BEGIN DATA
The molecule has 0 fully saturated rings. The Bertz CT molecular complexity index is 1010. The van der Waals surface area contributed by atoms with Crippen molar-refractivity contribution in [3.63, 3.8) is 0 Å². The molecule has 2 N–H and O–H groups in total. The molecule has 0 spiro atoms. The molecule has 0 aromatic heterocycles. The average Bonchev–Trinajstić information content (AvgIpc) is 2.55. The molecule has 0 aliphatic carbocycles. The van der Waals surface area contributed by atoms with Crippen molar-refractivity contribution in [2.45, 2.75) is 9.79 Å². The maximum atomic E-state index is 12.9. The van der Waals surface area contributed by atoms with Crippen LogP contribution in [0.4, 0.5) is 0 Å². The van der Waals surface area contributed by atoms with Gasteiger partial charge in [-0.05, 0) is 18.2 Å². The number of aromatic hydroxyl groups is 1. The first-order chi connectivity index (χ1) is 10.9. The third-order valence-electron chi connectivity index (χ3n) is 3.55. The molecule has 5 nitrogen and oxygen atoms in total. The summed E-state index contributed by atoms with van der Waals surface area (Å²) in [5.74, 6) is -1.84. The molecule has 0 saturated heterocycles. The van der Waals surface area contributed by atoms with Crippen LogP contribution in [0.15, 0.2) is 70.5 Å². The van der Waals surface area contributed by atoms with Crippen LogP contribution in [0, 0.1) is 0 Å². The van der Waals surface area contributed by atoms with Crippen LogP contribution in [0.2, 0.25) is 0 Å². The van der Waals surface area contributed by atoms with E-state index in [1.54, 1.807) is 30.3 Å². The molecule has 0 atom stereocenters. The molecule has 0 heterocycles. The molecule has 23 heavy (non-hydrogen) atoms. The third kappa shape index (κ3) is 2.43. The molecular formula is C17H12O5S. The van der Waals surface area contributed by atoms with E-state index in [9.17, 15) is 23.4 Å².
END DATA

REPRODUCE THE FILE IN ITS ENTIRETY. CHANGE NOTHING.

The molecule has 0 fully saturated rings. The Bertz CT molecular complexity index is 1010. The van der Waals surface area contributed by atoms with Crippen molar-refractivity contribution in [3.63, 3.8) is 0 Å². The molecule has 2 N–H and O–H groups in total. The molecule has 0 spiro atoms. The molecule has 0 aromatic heterocycles. The average Bonchev–Trinajstić information content (AvgIpc) is 2.55. The molecule has 0 aliphatic carbocycles. The van der Waals surface area contributed by atoms with Crippen molar-refractivity contribution in [2.45, 2.75) is 9.79 Å². The maximum atomic E-state index is 12.9. The van der Waals surface area contributed by atoms with Crippen LogP contribution in [0.4, 0.5) is 0 Å². The van der Waals surface area contributed by atoms with Gasteiger partial charge in [-0.05, 0) is 18.2 Å². The number of aromatic hydroxyl groups is 1. The first-order chi connectivity index (χ1) is 10.9. The third-order valence-electron chi connectivity index (χ3n) is 3.55. The molecule has 5 nitrogen and oxygen atoms in total. The summed E-state index contributed by atoms with van der Waals surface area (Å²) in [5.74, 6) is -1.84. The molecule has 0 saturated heterocycles. The van der Waals surface area contributed by atoms with Crippen LogP contribution in [0.15, 0.2) is 70.5 Å². The van der Waals surface area contributed by atoms with Crippen LogP contribution in [0, 0.1) is 0 Å². The van der Waals surface area contributed by atoms with Crippen LogP contribution in [0.2, 0.25) is 0 Å². The van der Waals surface area contributed by atoms with E-state index in [1.54, 1.807) is 30.3 Å². The molecule has 0 atom stereocenters. The molecule has 0 heterocycles. The molecule has 23 heavy (non-hydrogen) atoms. The third kappa shape index (κ3) is 2.43. The molecular formula is C17H12O5S. The van der Waals surface area contributed by atoms with E-state index in [9.17, 15) is 23.4 Å².